The chicken (Gallus gallus domesticus) is a type of domesticated fowl, a subspecies of the red junglefowl. It is one of the most common and widespread domestic animals, with a total population of more than 19 billion as of 2011. Humans keep chickens primarily as a source of food, consuming both their meat and their eggs.
Genetic studies have pointed to multiple maternal origins in Southeast Asia, East Asia, and South Asia, but with the clade found in the Americas, Europe, the Middle East and Africa originating in the Indian subcontinent. From India, the domesticated chicken was imported to Lydia in western Asia Minor, and to Greece by the fifth century BC.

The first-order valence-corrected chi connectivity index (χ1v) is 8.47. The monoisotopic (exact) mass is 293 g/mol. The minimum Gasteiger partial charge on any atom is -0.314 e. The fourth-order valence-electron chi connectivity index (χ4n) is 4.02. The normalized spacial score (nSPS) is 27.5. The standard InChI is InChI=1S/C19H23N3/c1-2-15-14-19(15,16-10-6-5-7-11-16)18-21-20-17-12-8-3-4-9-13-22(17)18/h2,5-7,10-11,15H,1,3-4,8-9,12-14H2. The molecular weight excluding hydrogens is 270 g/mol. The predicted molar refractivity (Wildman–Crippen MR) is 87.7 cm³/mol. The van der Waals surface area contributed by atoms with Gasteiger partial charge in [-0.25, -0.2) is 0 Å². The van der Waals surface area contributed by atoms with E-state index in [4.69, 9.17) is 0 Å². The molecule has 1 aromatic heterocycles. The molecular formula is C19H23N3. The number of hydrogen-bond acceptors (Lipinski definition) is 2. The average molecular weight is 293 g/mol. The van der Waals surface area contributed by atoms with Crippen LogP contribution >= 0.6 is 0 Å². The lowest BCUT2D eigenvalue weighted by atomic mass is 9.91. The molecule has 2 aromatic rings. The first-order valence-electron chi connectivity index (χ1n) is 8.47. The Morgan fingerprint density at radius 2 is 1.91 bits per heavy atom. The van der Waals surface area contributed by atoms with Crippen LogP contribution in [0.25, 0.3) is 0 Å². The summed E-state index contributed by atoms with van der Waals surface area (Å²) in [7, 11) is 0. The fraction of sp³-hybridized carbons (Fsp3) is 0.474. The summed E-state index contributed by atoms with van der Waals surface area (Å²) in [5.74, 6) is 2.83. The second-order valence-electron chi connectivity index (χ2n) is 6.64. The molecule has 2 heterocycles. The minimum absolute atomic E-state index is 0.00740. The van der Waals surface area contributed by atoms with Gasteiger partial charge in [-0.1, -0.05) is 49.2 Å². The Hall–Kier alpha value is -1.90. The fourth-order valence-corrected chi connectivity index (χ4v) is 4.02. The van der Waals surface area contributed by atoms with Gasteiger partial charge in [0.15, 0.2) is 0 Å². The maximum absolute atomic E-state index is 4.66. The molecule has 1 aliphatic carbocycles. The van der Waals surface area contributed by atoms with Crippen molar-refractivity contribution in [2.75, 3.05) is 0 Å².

Chickens are omnivores. In the wild, they often scratch at the soil to search for seeds, insects and even animals as large as lizards, small snakes or young mice.
Chickens may live for five to ten years, depending on the breed. The world’s oldest chicken was a hen which died of heart failure at the age of 16 according to Guinness World Records.